Hong Kong Government Cantonese Romanisation

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The Hong Kong Government uses an unpublished system of Romanisation of Cantonese for public purposes which is based on the 1888 standard described by Roy T Cowles in 1914 as Standard Romanisation.[1]:iv The primary need for Romanisation of Cantonese by the Hong Kong Government is in the assigning of names to new streets and places. It has not formally or publicly disclosed its method for determining the appropriate Romanisation in any given instance.

Method

Currently, government departments, particularly the Survey and Mapping Office of the Lands Department, consult the Chinese Language Department of the Civil Service Bureau before gazetting names and the latter vet proposed names using the Three Way Chinese Commercial/Telegraphic Code Book, originally published by the Royal Hong Kong Police Force Special Branch for internal government use in 1971. The code book system is devoid of any tone indications and, being grossly simplified, is susceptible to confusion.

Although the code book has only been available for several decades, the Romanisation approach for place names in Hong Kong has been broadly consistent since before 1888. This can be seen in maps of the period[2] and in the government's publication A Gazetteer of Place Names in Hong Kong, Kowloon and the New Territories of 1960.

Typical features

For place names, the type of the place in English is often used instead of a romanisation ((e.g., "Street" and "Road" in place of "Kai" and "Lo"). Nevertheless, exceptions are not uncommon (for example, "Fong" in "Lan Kwai Fong", meaning "Square" if translated). "Wan" for "Bay" and "Tsuen" (or "Chuen") for "Estate" (or "Village") are also common. There are also many instances of surviving pre-1888 Romanisation, such as "Kowloon" and "Un Chau Street", which would be "Kau Lung" and "Yuen Chau" under this system, respectively.

Romanisation of names is mandatory in government identification documents such as identity cards issued by the Registration of Persons Office. This standard is used by the office by default though individuals are at liberty to choose their own spelling or another Romanisation system.[citation needed]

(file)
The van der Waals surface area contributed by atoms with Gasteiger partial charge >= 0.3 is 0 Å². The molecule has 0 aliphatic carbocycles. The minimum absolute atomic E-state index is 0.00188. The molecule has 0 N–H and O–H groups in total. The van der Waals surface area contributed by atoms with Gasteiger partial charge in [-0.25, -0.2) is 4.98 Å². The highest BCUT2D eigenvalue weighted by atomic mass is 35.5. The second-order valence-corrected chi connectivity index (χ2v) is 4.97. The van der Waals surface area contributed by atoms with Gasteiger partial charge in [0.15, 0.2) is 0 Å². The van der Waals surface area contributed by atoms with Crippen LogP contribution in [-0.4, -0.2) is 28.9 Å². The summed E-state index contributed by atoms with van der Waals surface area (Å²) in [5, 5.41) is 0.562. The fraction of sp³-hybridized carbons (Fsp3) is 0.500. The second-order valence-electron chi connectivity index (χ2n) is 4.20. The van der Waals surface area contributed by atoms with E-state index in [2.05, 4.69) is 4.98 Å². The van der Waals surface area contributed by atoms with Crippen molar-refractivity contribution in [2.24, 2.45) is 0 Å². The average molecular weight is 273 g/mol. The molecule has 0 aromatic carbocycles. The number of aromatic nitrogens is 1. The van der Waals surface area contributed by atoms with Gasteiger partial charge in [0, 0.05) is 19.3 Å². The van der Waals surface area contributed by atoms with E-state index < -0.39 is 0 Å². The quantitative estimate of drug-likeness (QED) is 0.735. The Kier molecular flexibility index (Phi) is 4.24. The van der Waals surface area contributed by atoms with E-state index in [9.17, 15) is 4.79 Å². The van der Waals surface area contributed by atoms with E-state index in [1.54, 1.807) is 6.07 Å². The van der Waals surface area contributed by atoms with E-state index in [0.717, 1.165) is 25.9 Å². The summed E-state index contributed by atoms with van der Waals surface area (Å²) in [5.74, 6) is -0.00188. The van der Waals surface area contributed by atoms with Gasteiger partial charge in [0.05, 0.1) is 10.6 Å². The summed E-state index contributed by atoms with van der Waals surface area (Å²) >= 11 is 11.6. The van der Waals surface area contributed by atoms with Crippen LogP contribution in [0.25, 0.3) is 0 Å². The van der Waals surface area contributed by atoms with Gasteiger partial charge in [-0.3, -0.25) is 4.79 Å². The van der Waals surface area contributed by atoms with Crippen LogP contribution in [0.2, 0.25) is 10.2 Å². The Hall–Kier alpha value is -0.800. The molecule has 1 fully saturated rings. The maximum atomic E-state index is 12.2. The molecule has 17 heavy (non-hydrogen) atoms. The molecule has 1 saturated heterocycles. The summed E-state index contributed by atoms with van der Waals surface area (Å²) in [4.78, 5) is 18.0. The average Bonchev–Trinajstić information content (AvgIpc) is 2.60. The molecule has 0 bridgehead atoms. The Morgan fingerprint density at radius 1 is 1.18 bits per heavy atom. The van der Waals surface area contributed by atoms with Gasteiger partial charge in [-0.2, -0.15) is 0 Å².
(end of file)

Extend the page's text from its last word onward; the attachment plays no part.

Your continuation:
Spelling

All tones are omitted as are distinctions between aspirated and unaspirated stops. The distinctions between the long vowel [a] and the short vowel [ɐ] are omitted like Fat (, [fat]; meaning "to issue") and Fat (, [fɐt]; meaning "Buddha").

Some of the inconsistencies are due to a distinction that has been lost historically (a distinction between palatal and alveolar sounds, viz. ch versus ts, sh versus s, and j versus z). These consonants are no longer distinguished in present-day speech.

The following table of geographical names illustrates the standard.

Consonants

Initials

IPA Yale HKG Example in Chinese
p p Sai Ying Pun 西營盤
p b p Po Lam 寶琳
t t Tuen Mun 屯門
t d t Tai O 大澳
k k Kai Tak 啟德
k g k Tai Kok Tsui 大角咀
kʰw kw kw Kwai Chung 葵涌
kw gw kw Cha Kwo Ling 茶果嶺
m m m Yau Ma Tei 油麻地
n n n Nam Cheong 南昌
ŋ ng ng Ngau Tau Kok 牛頭角
l l l Lam Tin 藍田
f f f Fo Tan 火炭
s s s So Kon Po 掃捍埔
sh Shau Kei Wan 筲箕灣
h h h Hang Hau 坑口
j y y Yau Tong 油塘
w w w Wong Tai Sin 黃大仙
tsʰ ch ch Heng Fa Chuen 杏花邨
ts Yau Yat Tsuen 又一村
ts j ts Tsim Sha Tsui 尖沙咀

Finals

IPA Yale HKG Example in Chinese
-p -p -p Ap Lei Chau 鴨脷洲
-t -t -t Tsat Tsz Mui 七姊妹
-k -k -k Shek O 石澳
-m -m -m Sham Shui Po 深水埗
-n -n -n Tsuen Wan 荃灣
-ng -ng Tsing Yi 青衣

Vowels, diphthongs, and syllabic consonants

IPA Yale HKG Example in Chinese
aa a Ma Tau Wai 馬頭圍
ah Wah Fu Estate 華富邨
ɐ a a Tsz Wan Shan 慈雲山
o Hung Hom 紅磡
u Sham Chun River 深圳河
ɛː/e e e Che Kung Miu 車公廟
iː/e i i Lai Chi Kok 荔枝角
ze Sheung Sze Wan 相思灣
z Tung Tsz 洞梓
ee Tat Chee Avenue 達之路
ɔː/o o Wo Che 禾輋
uː/o u u Kwu Tung 古洞
oo Mei Foo 美孚
œː eu eu Sheung Wan 上環
eo Nam Cheong Street 南昌街
ɵ eu u Shun Lee Estate 順利邨
yu yu Yu Chau Street 汝州街
u Kau U Fong 九如坊
ue Yung Shue Wan 榕樹灣
aːj aai ai Chai Wan 柴灣
ɐj ai ai Mai Po 米埔
aːw aau au Shau Kei Wan 筲箕灣
ɐw au au Sau Mau Ping 秀茂坪
ej ei ei Lei Yue Mun 鯉魚門
ee Lee On 利安
ay Kam Hay Court 錦禧苑
ai Shui Hau Sai Ngan Ma 水口四眼馬
i To Li Terrace 桃李台
iːw iu iu Siu Sai Wan 小西灣
ɔːj oi oi Choi Hung Estate 彩虹邨
oy Choy Yee Bridge 蔡意橋
uːj ui ui Pui O 貝澳
ɵj eui ui Ma Liu Shui 馬料水
ow ou o Tai Mo Shan 大帽山
m
ŋ̩ ng ng Ng Fan Chau 五分州[1]
  • ^ The standard pronunciation of 五 is [ŋ̩]. However, a more common pronunciation in Hong Kong is [m̩] and many [ŋ̩] words are merging with it. The only word that was originally pronounced as m̩ is "唔" (not) and it is not used in place names.

References

  1. ^ Cowles, Roy T (1914). Cowles' Pocket Dictionary of Cantonese. Hong Kong: Kelly & Walsh Ltd.
  2. ^ "Map of Hong Kong with British Kowloon". Hongkong Almanack. 1888.

See also

External links

  • 粵語拼盤: Learning the Phonetic System of Cantonese
  • Linguistic Society of Hong Kong (LSHK)
  • Jyutping Pronunciation Guide
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